Abortion Arcadeby Cameron Pierce
Abortion Arcade is a collection of three novellas by one of the shining young stars of bizarro fiction. Cameron Pierce's work is an intoxicating blend of body horror and midnight movie madness, reminiscent of early David Lynch and the splatterpunks at their most sublime. His fiction will punch you in the brain and leave you gasping for more.
The apocalypse is over. Now zombies farm humans for their brains. As the imprisoned human cattle drift further from their humanity, the zombies flourish in a primitive renaissance, flying around in helicopters and living in smart houses made of human brains.
THE ROADKILL QUARTERBACK OF HEAVY METAL HIGH
After Heavy Metal High's star quarterback dies in a car accident, Danny the Dio-worshipping werewolf must transform from loser to gridiron star in this surreal pulp tragedy about teenage anxiety, high school violence, and heavy fucking metal.
THE DESTROYED ROOM
In a near-future city where automobiles have been outlawed and exotic animals roam the streets, a man wakes up one morning to discover that everyone in the world is a marionette. Now his wife is dead and he must find the answer, or else lose everything to the Great Shark Head in the Sky.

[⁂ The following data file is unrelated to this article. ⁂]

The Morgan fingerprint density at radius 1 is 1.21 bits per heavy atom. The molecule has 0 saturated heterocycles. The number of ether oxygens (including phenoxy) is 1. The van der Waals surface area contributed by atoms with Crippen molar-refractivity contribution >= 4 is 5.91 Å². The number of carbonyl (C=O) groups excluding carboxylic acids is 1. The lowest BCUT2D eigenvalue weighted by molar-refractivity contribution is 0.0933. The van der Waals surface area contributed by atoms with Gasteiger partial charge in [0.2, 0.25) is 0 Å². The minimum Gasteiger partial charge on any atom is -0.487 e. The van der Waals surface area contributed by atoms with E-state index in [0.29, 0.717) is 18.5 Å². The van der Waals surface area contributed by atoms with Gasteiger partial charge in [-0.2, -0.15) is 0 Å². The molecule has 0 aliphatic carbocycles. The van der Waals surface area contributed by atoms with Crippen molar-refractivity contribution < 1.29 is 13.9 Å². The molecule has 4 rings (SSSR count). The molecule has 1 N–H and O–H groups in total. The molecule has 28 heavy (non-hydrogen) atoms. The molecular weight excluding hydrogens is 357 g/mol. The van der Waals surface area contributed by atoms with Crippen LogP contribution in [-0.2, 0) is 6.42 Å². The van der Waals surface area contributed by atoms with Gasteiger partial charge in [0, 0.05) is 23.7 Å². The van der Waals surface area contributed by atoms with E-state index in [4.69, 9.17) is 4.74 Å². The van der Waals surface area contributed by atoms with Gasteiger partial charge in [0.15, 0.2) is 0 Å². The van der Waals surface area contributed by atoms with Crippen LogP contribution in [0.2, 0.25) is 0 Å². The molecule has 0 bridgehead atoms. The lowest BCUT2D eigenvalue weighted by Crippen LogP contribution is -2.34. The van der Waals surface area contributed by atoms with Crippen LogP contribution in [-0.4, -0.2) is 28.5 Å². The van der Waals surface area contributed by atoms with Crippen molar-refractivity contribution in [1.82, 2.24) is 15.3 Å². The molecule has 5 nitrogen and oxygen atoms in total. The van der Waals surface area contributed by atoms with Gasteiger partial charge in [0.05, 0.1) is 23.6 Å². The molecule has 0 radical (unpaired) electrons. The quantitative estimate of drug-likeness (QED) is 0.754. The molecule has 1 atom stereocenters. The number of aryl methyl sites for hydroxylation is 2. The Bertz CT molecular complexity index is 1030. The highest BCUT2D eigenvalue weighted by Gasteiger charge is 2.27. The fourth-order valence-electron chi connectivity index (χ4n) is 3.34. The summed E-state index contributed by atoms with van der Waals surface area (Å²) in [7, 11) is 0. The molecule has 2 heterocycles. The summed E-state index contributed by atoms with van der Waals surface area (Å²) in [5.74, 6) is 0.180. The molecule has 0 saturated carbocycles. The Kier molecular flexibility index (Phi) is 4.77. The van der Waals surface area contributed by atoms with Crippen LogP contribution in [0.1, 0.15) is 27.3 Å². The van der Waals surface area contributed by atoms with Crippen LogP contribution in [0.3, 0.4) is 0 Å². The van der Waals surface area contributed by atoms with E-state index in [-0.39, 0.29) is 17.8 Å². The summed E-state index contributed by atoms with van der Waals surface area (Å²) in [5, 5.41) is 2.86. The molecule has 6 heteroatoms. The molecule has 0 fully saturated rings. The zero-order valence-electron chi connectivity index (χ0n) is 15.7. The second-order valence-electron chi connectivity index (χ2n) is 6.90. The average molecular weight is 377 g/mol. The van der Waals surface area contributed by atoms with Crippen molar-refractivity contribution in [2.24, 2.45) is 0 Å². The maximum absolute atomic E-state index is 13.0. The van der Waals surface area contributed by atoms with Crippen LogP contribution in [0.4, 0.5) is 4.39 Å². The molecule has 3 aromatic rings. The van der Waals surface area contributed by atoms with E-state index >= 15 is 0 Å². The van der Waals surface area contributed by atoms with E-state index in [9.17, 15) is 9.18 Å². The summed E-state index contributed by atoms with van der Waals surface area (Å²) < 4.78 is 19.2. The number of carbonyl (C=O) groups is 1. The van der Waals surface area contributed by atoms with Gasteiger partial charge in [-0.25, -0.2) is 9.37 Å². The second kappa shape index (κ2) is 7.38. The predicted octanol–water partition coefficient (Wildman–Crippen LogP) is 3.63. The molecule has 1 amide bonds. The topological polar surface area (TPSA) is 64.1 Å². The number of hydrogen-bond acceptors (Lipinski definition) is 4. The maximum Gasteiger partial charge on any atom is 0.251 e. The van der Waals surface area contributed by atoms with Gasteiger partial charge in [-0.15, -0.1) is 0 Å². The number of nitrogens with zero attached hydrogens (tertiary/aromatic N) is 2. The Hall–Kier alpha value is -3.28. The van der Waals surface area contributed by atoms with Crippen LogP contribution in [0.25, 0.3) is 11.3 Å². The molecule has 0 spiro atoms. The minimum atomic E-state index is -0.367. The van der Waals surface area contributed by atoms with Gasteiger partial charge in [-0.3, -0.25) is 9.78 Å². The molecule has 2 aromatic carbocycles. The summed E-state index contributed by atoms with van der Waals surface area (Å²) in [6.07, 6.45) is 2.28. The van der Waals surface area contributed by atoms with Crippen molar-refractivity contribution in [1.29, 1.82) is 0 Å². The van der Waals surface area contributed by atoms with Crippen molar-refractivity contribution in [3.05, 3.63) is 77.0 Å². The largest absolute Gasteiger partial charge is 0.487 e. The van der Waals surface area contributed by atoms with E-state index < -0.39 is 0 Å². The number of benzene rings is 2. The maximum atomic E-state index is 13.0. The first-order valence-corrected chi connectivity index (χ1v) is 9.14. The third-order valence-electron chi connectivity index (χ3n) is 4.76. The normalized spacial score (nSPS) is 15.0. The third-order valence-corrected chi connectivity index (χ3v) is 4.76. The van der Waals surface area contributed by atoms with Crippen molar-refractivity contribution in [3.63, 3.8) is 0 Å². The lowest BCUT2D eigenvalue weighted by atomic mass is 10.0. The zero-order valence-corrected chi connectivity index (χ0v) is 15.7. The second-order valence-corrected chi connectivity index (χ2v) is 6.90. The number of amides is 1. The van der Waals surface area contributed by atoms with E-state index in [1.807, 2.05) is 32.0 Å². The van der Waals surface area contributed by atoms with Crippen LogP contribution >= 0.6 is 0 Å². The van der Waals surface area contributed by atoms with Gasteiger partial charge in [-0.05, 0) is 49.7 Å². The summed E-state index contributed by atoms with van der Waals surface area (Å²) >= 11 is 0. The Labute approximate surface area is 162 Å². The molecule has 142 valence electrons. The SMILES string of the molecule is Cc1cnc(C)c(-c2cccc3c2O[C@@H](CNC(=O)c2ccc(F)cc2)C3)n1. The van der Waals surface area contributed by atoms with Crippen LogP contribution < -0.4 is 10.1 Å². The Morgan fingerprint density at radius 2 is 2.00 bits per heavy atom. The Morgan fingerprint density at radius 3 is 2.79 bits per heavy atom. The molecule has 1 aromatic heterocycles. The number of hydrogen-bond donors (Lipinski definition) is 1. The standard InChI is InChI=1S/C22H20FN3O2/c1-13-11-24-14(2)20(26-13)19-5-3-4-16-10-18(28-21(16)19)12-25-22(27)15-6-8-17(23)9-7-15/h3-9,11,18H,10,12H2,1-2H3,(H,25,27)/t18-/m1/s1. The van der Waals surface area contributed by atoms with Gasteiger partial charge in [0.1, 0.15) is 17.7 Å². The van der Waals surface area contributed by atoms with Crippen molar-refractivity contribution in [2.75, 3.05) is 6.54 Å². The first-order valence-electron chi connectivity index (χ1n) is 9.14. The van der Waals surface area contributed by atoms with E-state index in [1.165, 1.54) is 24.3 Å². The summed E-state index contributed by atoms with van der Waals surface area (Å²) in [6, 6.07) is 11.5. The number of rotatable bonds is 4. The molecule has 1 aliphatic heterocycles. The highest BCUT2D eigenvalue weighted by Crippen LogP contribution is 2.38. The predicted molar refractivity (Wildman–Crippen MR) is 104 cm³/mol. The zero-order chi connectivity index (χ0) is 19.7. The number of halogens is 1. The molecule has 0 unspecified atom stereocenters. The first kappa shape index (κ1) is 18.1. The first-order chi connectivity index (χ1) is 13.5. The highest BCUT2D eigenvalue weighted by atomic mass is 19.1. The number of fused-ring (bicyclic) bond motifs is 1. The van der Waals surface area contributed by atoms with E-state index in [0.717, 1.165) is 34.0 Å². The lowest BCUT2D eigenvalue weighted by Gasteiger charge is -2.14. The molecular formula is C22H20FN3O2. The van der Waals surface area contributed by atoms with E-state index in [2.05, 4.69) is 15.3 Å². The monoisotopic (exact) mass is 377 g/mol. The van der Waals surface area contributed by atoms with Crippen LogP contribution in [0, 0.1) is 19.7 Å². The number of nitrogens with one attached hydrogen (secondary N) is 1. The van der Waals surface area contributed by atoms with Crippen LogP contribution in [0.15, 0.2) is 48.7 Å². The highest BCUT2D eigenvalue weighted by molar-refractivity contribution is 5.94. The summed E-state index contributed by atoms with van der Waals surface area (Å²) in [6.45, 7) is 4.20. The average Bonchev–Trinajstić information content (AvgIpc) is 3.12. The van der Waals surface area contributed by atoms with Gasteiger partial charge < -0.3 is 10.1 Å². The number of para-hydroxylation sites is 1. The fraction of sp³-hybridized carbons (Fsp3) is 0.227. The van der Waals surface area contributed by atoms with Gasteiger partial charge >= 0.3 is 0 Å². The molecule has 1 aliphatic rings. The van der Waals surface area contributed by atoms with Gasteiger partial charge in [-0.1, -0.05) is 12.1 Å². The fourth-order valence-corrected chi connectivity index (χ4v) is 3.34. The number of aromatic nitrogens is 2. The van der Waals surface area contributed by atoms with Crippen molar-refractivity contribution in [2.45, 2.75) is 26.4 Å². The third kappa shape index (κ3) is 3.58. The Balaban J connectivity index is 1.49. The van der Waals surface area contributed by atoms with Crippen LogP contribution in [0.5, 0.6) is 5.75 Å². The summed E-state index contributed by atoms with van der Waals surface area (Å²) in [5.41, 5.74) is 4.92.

- Eraserhead Press
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- Product dimensions:
- 5.50(w) x 8.50(h) x 0.40(d)
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Abortion Arcade, Bizarro Author Cameron Pierce's latest, is every bit as intense and surreal as his other books. It is a collection of three outstanding novellas, although the last of the three, The Destroyed Room is in my opinion particularly masterful. It touches on a pure, dreamlike quality that you don't see done right very often. The first of the three, No Children is a nonpreachy, heartfelt examination of food ethics and the human experience in which the protagonist is a slave raised for food by zombies. He falls in love with another slave who is selected by her masters to breed with someone else before being eaten. Melancholy, strange and thoughtprovoking. The middle piece was good, but I don't know how well it went with the other two. While I liked its idea of combining YA high school stories with heavy metal and Tetsuo: The Iron Man, I didn't feel it was Pierce's best work. Still entertaining, and with the other two pieces being as phenomenal as they are, my less than emphatic reaction should not turn you off of buying Abortion Arcade, which is excellent.